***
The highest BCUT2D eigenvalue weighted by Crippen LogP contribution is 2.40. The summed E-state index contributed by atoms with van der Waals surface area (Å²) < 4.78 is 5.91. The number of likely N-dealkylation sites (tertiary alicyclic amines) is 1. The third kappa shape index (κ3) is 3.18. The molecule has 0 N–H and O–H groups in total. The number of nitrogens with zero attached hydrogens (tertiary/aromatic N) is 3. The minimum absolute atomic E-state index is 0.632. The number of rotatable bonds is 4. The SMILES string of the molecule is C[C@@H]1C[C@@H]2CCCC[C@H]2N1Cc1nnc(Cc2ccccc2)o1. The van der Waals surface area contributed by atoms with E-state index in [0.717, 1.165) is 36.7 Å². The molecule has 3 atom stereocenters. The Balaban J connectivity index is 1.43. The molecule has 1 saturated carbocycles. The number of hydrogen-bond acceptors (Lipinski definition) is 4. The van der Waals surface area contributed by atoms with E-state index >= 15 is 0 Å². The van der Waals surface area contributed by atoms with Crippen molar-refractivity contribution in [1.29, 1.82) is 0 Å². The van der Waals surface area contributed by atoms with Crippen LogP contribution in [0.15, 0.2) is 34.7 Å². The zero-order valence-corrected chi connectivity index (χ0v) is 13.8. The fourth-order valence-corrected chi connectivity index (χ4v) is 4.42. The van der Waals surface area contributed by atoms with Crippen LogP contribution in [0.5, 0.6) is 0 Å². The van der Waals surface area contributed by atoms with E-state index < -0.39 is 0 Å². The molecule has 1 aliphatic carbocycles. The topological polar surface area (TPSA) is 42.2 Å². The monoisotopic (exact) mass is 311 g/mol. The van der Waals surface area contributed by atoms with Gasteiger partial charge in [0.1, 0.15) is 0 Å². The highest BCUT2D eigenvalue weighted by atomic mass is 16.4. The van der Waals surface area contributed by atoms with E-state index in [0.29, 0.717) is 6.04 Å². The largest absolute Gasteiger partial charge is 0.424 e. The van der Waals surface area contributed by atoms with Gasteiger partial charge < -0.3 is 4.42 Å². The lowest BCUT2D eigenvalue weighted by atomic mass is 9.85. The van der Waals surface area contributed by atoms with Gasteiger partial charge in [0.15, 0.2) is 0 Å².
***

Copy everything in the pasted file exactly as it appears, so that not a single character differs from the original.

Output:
The highest BCUT2D eigenvalue weighted by Crippen LogP contribution is 2.40. The summed E-state index contributed by atoms with van der Waals surface area (Å²) < 4.78 is 5.91. The number of likely N-dealkylation sites (tertiary alicyclic amines) is 1. The third kappa shape index (κ3) is 3.18. The molecule has 0 N–H and O–H groups in total. The number of nitrogens with zero attached hydrogens (tertiary/aromatic N) is 3. The minimum absolute atomic E-state index is 0.632. The number of rotatable bonds is 4. The SMILES string of the molecule is C[C@@H]1C[C@@H]2CCCC[C@H]2N1Cc1nnc(Cc2ccccc2)o1. The van der Waals surface area contributed by atoms with E-state index in [0.717, 1.165) is 36.7 Å². The molecule has 3 atom stereocenters. The Balaban J connectivity index is 1.43. The molecule has 1 saturated carbocycles. The number of hydrogen-bond acceptors (Lipinski definition) is 4. The van der Waals surface area contributed by atoms with E-state index >= 15 is 0 Å². The van der Waals surface area contributed by atoms with Crippen molar-refractivity contribution in [1.29, 1.82) is 0 Å². The van der Waals surface area contributed by atoms with Crippen LogP contribution in [0.15, 0.2) is 34.7 Å². The zero-order valence-corrected chi connectivity index (χ0v) is 13.8. The fourth-order valence-corrected chi connectivity index (χ4v) is 4.42. The van der Waals surface area contributed by atoms with Crippen LogP contribution in [0.5, 0.6) is 0 Å². The van der Waals surface area contributed by atoms with E-state index < -0.39 is 0 Å². The molecule has 1 aliphatic carbocycles. The topological polar surface area (TPSA) is 42.2 Å². The monoisotopic (exact) mass is 311 g/mol. The van der Waals surface area contributed by atoms with Gasteiger partial charge in [0.1, 0.15) is 0 Å². The highest BCUT2D eigenvalue weighted by atomic mass is 16.4. The van der Waals surface area contributed by atoms with E-state index in [0.29, 0.717) is 6.04 Å². The largest absolute Gasteiger partial charge is 0.424 e. The van der Waals surface area contributed by atoms with Gasteiger partial charge < -0.3 is 4.42 Å². The lowest BCUT2D eigenvalue weighted by atomic mass is 9.85. The van der Waals surface area contributed by atoms with Gasteiger partial charge in [0.15, 0.2) is 0 Å².